07 — Eric Garner in Staten Island, NYC on July 17, 2014
08 — Matthew 26:52
09 — Isaiah 2:4
10 — Walter Brueggemann, Out of Babylon
11 — Countless children who have been victims of both gang and police shootings, who have been disproportionately ethnic minorities and in lower socioeconomic areas of USA.
12 — Hernan Jaramillo in Oakland, CA on July 8, 2013
13 — Donald J. Trump
14 — Kelly Thomas in Fullerton, CA on July 5, 2011
15 — Sic Semper Tyrannis
16 — “An eye for an eye makes the whole world blind” – commonly attributed to Mahatma Gandhi
17 — For more information on social inequality and systemic incarceration please visit: Equal Justice Initiative at An excellent community resource for inner-city African American families:

Before Ancient Israel

I have read quite a bit about the emergence of ancient Israel in the Late Bronze Age and Early Iron age. I have read quite a bit about the surrounding culture in the Levant and Near East. Today, though, I came across something which I have never thought about: the Levant in the 6th millennium (c. 5999 BCE – 5000 BCE). Because the article is relatively technical and unavailable for general readership, I will offer a succinct summary of the article.

Katharina Streit begins with a short history of scholarship for archaeology in the Levant. Although it has been noted before, she reminds us that the 6th millennium is not necessarily prehistory. At the same time, it doesn’t fit within ancient Israelite history. So, it is an oft ignored field of research. She then offers a short summary of Jacob Kaplan’s archaeology, which connected a particular style of pottery in the Levant  to a type of pottery found in Northern Mesopotamia.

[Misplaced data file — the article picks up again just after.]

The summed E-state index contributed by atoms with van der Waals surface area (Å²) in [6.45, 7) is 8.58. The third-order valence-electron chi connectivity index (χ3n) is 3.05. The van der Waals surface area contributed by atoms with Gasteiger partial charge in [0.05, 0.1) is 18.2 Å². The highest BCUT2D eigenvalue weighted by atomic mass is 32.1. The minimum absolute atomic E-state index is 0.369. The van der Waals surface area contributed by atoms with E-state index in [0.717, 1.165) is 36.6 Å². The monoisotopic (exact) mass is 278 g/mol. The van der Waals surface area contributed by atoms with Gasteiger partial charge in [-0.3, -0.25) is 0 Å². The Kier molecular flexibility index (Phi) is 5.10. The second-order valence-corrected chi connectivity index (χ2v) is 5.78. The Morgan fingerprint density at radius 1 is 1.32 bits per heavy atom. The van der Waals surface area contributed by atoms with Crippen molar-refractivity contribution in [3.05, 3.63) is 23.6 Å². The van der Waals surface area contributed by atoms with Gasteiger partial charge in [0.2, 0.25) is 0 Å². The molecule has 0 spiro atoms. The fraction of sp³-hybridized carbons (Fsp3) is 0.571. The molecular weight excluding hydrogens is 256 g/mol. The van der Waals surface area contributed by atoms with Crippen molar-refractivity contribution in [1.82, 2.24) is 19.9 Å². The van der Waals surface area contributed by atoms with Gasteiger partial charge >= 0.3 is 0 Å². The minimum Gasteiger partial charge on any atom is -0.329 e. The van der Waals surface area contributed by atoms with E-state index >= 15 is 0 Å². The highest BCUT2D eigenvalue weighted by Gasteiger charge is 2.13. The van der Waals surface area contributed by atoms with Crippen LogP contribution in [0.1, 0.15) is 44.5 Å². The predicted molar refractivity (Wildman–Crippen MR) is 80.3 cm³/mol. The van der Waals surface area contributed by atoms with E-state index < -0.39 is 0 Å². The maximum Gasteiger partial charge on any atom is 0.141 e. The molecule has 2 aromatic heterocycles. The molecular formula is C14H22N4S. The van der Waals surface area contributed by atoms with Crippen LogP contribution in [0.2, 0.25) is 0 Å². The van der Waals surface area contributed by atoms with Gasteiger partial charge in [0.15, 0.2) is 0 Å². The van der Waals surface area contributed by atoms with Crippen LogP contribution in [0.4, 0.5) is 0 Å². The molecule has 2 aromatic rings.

Now, at a 2015 dig in Ein el-Jarba, two Halaf sherds were discovered. A Halaf sherd is a reference to a particular style of pottery in Northern Mesopotamia. In other words, these two sherds from roughly the 6th millennium BCE are evidence for active inter-cultural exchange between Northern Mesopotamia and the southern Levant. This means that there is reason to suggest that there was an “intense transregional exchange network that culminated in the sixth millennium.”

Although it isn’t necessarily directly relevant to the emergence of ancient Israel and the Levantine culture, I would love to see more about how historical circumstances back to the 6th millennium may have, or may not have, influenced the eventual development of ancient Israelite culture(s).

“The Near East before Borders: Recent Excavations at Ein el-Jarba (Israel) and the Cultural Interactions of the Sixth Millennium cal. B.C.E. ” by Katharina Streit, in Near Eastern Archaeology, Vol. 79, No. 4 (December 2016), published by ASOR, pp. 236-245.

Forthcoming Book Alert: Prophecy in the Ancient Near East and Hebrew Bible

Although it will not be published for quite a while, I am looking forward to a forthcoming publication from de Gruyter: Prophecy in the Ancient Near East and the Hebrew Bible by Martti Nissinen. For those who are not aware, Martti Nissinen is well known for his work with Near Eastern literature and prophecy. One of his books was, in fact, one of the first academic books which I ever read. So, he is very much the reason why I do what I do today.